2025 Infiniti QX80 First Look: Can it command a hundred grand?


NEW YORK CITY — If Infiniti has its way, the all-new 2025 QX80 will be the flagship SUV that leads Nissan’s luxury marque into a much-needed renaissance. By the time the 2025 QX80 debuts, the current generation will have been on the market for 15 years. The model dates to 2010, when it debuted as the QX56 (prior to Infiniti’s naming system revamp).

The QX56/QX80 received a lot of hate for avant-garde styling that appeared to have been birthed from an H.R. Giger space horror. The 2025 iteration tones that down significantly with fewer curves and more chiseled lines. As previewed by the QX Monograph concept, the complete absence of surfacing on the sides is as unfussy it gets.

The nose retains Infiniti’s trademark double-arch grille, inspired by the enduring stone bridges of traditional Japanese gardens. Similarly, its vertical slats are meant to evoke the spires of a bamboo forest. The new Infiniti logo is now 3-dimensional, with the “infinite road” dropping into the center like a black hole. Unlike a black hole, it illuminates in an eye-catching effect that, thankfully, feels less pretentious than Mercedes’ glowing stars. At the rear, a full-width taillight bar recalls lights reflected in water and is made up of more than 300 LEDs.

The thin lights flanking the grille are DRLs, while the QX80’s real headlights are embedded in nooks just above vents on either side of the front fascia. Happily, those vents are functional, directing cooling air to beefy two-pot calipers and 13-inch discs. Likewise, the (finally de-chromed!) driver’s side fender vent acts as a heat extractor.

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That heat is generated by a new twin-turbo 3.5-liter V6 that replaces the outgoing naturally aspirated V8. Mated to a 9-speed automatic, it hails from the same engine family as the GT-R supercar and makes 450 horsepower and 516 lb-ft of torque, a surge of 50 horses and 105 lb-ft. At the same time, Infiniti says it gets 20% better fuel economy.

Many forget that beneath the predecessor’s alien beluga sheetmetal was a solid luxury SUV with real off-road bones. It was built on the same platform as the Nissan Patrol, a hard-core 4×4 that competes toe-to-toe with the legendary Toyota Land Cruiser in foreign markets. Come 2025 the QX80 will continue to share a chassis with the new Patrol, albeit an all-new body-on-frame unit that Infiniti says has 57% more lateral stiffness than the outgoing model and 300% increased torsional stiffness.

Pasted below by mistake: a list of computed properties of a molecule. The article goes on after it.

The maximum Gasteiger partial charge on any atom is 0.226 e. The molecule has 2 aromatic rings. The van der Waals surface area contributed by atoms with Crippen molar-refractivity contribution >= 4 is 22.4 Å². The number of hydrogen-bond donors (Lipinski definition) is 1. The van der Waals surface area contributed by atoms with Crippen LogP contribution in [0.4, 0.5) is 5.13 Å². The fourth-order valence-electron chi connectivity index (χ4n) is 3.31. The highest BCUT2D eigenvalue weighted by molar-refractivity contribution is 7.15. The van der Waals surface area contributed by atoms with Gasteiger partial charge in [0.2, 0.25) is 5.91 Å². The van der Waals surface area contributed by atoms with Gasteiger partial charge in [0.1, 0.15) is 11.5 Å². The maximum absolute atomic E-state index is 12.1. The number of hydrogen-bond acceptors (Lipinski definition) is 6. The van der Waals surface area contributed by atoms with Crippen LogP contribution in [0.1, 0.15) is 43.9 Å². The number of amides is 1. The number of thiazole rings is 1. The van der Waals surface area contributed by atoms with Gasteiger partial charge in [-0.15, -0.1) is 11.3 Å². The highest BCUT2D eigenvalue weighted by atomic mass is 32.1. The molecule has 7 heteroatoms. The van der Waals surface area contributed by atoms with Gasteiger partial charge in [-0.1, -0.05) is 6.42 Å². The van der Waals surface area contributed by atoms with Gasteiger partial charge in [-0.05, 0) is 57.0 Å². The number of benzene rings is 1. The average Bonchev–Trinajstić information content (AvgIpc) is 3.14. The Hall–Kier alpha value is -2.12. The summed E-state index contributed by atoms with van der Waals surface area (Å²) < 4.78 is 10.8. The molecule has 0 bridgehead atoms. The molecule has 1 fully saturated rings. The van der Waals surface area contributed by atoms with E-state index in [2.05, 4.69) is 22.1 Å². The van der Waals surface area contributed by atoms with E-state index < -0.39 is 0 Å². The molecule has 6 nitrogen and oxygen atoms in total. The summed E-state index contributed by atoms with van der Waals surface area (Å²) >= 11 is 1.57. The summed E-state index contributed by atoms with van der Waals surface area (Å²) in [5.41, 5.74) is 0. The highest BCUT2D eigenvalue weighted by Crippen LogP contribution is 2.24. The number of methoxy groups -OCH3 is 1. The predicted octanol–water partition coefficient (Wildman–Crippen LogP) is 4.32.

We don’t know specific differences between Patrol and QX80 yet, but if they’re anything like their predecessors, the Nissan will be rugged while the Infiniti pampers. Previous Patrols had mountain-cresting features like larger fuel tanks, increased ground clearance and locking differentials. QX80s, on the other hand, were geared for better fuel economy and comfort during highway driving. We have no reason to doubt this will continue.

The 2025 QX80 comes with an optional Dynamic Digital Suspension, a system that scans the road ahead 100 times per second and electronically adjusts damping force for a smoother ride and reduced body roll. Also available is an electronic air suspension with four ride heights. At highway speeds it drops the height by 1.2 inches for improved aerodynamics, while on trickier terrain it rises 2.4 inches. Once parked, the suspension lowers 2.8 inches (relative to regular cruising height) for easier entry, egress and cargo loading. Drive modes beyond the standard Eco, Normal and Sport include Snow, Tow and personalizable settings.

The QX80’s luxury appointments are where buyers will likely pay the most attention. Such bells and whistles include a now de rigueur song-and-dance sequence upon approach, one that animates DRLs, unfolds mirrors, extends otherwise flush door handles, and projects a “light path” on the ground.